Pseudothyretes kamitugensis is one of the easiest species to determine based on pattern and wing coloration ( Figs 2C View Figure 2 , 3B View Figure 3 ). It is unique in having distinctly darker veins in the distal area of the forewing, after the semitransparent markings. The male genitalia ( Fig. 4C View Figure 4 ) are almost identical with those of P. obscurus sp. nov., and the only detected difference is the small area of minute cornuti present in the dorsobasal portion of the vesica of P. kamitugensis ( Fig. 5D, G View Figure 5 ). The specimens of P. obscurus sp. nov. analysed are completely devoid of cornuti ( Fig. 5F, I View Figure 5 ). The pattern and coloration of both species are, however, very distinct. In the latter species the forewing is uniformly ochraceous with concolorous veins. An additional character easily separating both species is the presence of am 3 in P. obscurus sp. nov., whereas in P. kamitugensis only a prominent, elongate m 3 can be detected.

Description of female

Head: Frons and vertex rusty brown; labial palpus concolorous, short, extending upwards, last segment bullet-shaped ( Fig. 6C, I View Figure 6 ); scapus and basal segment of flagellum rusty brown; flagellum serrate, dorsal scales tawny, except for six or seven paler, terminal segments on which they are white.

Thorax: Vestiture unicolorously pinkish buff; legs with intensive orange tinge from distal part of femur.

Abdomen: Dorsal and ventral segments unicolorous, pinkish buff; terga 2–6 with narrow black distal margins.

Forewing: Forewing length 20.7–21.2 mm (N = 2); upper side background colour pale pinkish brown, more rusty along costa and darker around transparent blotches; pattern consisting of seven blotches with strongly marked margins: m 2, large, subsquare, in terminal region of DC; m 3, medium sized, elongate, between CuA 2 and 1A+2A in middle of dorsum; fm 3, smallest, triangular; m 4, medium sized, elongate, slightly triangular; am 4, large, quadrangular; m 5, medium sized, triangular; m 6, large, discoidal; fringe scales pale rusty brown; ventral ‘background’ colour more pink, especially in basal half, markings similar.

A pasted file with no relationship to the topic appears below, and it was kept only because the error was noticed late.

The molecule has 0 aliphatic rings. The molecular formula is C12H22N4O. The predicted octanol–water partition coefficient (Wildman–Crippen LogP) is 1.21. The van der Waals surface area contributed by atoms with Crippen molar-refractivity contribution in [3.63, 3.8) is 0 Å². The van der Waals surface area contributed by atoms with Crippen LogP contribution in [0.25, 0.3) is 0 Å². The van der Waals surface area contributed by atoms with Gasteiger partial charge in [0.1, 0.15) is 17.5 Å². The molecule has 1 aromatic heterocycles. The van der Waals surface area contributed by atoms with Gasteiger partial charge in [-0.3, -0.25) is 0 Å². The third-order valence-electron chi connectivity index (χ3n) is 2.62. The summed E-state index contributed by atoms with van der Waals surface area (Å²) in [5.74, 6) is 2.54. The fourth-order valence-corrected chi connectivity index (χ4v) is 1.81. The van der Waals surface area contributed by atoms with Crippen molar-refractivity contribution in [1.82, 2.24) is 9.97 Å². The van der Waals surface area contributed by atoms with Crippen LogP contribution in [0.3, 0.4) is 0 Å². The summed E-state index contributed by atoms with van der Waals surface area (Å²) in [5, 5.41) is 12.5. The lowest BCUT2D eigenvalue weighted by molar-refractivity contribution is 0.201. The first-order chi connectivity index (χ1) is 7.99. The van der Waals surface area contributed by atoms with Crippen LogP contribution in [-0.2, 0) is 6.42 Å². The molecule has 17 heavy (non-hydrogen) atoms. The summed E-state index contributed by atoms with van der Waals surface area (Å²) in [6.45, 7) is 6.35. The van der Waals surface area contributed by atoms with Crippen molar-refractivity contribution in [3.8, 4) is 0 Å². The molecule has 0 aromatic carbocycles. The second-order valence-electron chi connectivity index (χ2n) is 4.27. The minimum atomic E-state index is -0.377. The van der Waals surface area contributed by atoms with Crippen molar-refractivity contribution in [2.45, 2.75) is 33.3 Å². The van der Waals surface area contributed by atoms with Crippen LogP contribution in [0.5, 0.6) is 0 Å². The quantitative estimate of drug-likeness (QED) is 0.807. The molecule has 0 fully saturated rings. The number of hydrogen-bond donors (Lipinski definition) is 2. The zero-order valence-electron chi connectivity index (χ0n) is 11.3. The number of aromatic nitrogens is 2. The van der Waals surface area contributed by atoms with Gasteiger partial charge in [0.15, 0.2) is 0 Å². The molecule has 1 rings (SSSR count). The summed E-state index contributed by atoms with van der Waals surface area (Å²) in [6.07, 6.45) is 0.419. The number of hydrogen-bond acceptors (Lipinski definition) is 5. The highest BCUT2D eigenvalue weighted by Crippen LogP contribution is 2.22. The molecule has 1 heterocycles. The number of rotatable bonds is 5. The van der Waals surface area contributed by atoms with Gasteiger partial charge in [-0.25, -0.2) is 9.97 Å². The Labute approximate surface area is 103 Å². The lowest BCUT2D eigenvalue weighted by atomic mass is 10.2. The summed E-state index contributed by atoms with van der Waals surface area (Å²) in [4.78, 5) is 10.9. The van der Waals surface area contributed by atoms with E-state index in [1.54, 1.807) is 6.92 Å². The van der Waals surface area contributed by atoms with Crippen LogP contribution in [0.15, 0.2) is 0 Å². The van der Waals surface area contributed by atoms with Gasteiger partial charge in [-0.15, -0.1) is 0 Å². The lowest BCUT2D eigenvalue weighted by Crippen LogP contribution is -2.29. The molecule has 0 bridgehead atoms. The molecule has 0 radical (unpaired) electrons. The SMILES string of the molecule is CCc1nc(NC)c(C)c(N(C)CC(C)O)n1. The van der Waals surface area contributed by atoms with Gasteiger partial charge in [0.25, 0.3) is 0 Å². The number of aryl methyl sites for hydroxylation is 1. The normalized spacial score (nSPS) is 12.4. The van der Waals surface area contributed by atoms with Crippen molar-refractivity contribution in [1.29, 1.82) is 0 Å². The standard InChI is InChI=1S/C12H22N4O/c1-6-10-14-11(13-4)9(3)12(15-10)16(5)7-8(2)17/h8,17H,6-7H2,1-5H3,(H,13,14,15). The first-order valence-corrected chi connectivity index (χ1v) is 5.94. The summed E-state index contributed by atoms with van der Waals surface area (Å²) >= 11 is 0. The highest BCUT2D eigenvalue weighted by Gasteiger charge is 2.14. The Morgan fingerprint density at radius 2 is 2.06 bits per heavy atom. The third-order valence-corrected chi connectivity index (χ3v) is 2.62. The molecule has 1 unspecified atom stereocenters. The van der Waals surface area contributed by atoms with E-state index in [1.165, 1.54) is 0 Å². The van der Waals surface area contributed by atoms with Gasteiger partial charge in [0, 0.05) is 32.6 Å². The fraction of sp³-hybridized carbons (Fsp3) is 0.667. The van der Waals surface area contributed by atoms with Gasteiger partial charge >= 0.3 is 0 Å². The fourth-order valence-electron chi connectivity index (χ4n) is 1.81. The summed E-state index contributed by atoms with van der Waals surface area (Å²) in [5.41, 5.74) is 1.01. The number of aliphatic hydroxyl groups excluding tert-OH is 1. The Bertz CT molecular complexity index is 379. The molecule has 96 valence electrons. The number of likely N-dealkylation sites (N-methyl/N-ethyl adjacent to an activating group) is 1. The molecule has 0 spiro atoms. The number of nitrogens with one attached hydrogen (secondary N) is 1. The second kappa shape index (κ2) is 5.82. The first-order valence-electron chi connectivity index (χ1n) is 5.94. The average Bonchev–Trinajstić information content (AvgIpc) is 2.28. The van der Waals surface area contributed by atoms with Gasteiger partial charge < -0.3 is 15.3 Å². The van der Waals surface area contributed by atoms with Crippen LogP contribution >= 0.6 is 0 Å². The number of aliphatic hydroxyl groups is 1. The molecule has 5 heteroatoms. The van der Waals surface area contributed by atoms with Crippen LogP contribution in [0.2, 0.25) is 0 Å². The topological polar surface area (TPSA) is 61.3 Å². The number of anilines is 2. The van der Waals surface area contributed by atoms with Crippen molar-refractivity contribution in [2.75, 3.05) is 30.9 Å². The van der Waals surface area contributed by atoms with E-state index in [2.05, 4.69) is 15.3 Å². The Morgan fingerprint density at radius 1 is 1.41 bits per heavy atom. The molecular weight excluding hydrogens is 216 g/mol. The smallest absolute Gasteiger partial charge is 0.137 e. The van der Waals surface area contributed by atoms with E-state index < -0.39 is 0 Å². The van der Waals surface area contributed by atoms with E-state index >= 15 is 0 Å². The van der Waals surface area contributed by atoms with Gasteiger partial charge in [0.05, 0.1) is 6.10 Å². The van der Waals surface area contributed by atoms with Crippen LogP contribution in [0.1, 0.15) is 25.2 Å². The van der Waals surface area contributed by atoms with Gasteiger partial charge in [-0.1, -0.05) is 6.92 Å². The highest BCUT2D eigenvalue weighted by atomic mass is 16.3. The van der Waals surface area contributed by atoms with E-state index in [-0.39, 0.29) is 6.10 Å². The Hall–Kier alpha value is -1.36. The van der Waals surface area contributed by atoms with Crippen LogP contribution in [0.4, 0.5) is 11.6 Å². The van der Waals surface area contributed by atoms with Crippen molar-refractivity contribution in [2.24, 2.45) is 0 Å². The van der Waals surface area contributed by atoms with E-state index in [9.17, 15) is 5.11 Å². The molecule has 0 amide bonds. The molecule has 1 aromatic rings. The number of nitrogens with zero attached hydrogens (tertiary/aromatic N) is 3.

Hindwing: Background colour of dorsum and venter pinkish; blotch d large, prominent, irregular, with diffuse margins, occupying large portion of inner area of wing.

Female genitalia ( Fig. 4I View Figure 4 ): Papillae anales rectangular, covered with numerous setae along distal and dorsal margins; apophyses anteriores and posteriores sclerotized, of similar length; apophyses anteriores visibly widened at tip; dorsal pheromone glands reduced to small, lateral invaginations located lateroventrally; ventral pheromone glands in form of one shallow wide pouch occupying almost entire ventral area between apophyses anteriores; ostium bursae discoidal; ductus bursae short, divided into three parts (anterior portion wide, dorsally sclerotized and fused with lamella postvaginalis; middle portion membranous, with several straight plicae convergent towards narrowed centre; posterior portion membranous, reduced to narrowing between ostium bursae and corpus bursae, or at most three times longer than wide); lamella antevaginalis invisible; lamella postvaginalis strongly sclerotized in form of small plate encircling ostium bursae laterally and terminating posteriorly between paired invaginations located posterolaterally from ostium bursae; corpus bursae oval, membranous, without any trace of sclerotization or distinct plicae; signum absent; ductus seminalis slender, originating in basal half of corpus bursae.